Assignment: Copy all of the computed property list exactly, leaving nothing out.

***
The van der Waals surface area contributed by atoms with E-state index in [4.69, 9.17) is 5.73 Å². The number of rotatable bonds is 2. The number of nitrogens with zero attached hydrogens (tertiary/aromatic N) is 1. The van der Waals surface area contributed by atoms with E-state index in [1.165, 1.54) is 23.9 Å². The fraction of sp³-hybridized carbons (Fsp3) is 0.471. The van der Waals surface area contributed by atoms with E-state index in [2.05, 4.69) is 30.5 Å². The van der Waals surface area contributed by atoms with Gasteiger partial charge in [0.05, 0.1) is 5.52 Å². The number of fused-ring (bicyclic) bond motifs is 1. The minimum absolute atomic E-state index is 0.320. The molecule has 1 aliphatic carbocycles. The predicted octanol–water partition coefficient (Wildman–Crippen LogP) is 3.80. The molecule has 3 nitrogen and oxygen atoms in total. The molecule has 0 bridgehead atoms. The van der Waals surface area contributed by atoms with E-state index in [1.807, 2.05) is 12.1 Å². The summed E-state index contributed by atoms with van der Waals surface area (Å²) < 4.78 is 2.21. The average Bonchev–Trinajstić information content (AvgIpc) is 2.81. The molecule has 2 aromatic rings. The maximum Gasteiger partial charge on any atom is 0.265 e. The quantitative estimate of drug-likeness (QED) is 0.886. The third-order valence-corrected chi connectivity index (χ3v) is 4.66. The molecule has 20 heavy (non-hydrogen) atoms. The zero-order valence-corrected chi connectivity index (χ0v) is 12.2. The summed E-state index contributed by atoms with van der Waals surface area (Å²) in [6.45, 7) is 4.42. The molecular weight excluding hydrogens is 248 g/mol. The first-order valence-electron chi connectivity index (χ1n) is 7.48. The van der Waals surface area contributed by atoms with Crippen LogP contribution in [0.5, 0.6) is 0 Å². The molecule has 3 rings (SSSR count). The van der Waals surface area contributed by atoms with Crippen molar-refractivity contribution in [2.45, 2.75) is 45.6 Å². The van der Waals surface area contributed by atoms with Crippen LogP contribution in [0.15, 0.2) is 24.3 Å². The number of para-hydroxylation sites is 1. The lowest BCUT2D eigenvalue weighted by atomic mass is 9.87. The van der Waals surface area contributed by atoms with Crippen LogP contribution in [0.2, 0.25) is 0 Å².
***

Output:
The van der Waals surface area contributed by atoms with E-state index in [4.69, 9.17) is 5.73 Å². The number of rotatable bonds is 2. The number of nitrogens with zero attached hydrogens (tertiary/aromatic N) is 1. The van der Waals surface area contributed by atoms with E-state index in [1.165, 1.54) is 23.9 Å². The fraction of sp³-hybridized carbons (Fsp3) is 0.471. The van der Waals surface area contributed by atoms with E-state index in [2.05, 4.69) is 30.5 Å². The van der Waals surface area contributed by atoms with Gasteiger partial charge in [0.05, 0.1) is 5.52 Å². The number of fused-ring (bicyclic) bond motifs is 1. The minimum absolute atomic E-state index is 0.320. The molecule has 1 aliphatic carbocycles. The predicted octanol–water partition coefficient (Wildman–Crippen LogP) is 3.80. The molecule has 3 nitrogen and oxygen atoms in total. The molecule has 0 bridgehead atoms. The van der Waals surface area contributed by atoms with E-state index in [1.807, 2.05) is 12.1 Å². The summed E-state index contributed by atoms with van der Waals surface area (Å²) < 4.78 is 2.21. The average Bonchev–Trinajstić information content (AvgIpc) is 2.81. The molecule has 2 aromatic rings. The maximum Gasteiger partial charge on any atom is 0.265 e. The quantitative estimate of drug-likeness (QED) is 0.886. The third-order valence-corrected chi connectivity index (χ3v) is 4.66. The molecule has 20 heavy (non-hydrogen) atoms. The zero-order valence-corrected chi connectivity index (χ0v) is 12.2. The summed E-state index contributed by atoms with van der Waals surface area (Å²) in [6.45, 7) is 4.42. The molecular weight excluding hydrogens is 248 g/mol. The first-order valence-electron chi connectivity index (χ1n) is 7.48. The van der Waals surface area contributed by atoms with Crippen LogP contribution in [0.5, 0.6) is 0 Å². The molecule has 3 rings (SSSR count). The van der Waals surface area contributed by atoms with Crippen molar-refractivity contribution in [2.45, 2.75) is 45.6 Å². The van der Waals surface area contributed by atoms with Crippen LogP contribution in [0.15, 0.2) is 24.3 Å². The number of para-hydroxylation sites is 1. The lowest BCUT2D eigenvalue weighted by atomic mass is 9.87. The van der Waals surface area contributed by atoms with Crippen LogP contribution in [0.2, 0.25) is 0 Å².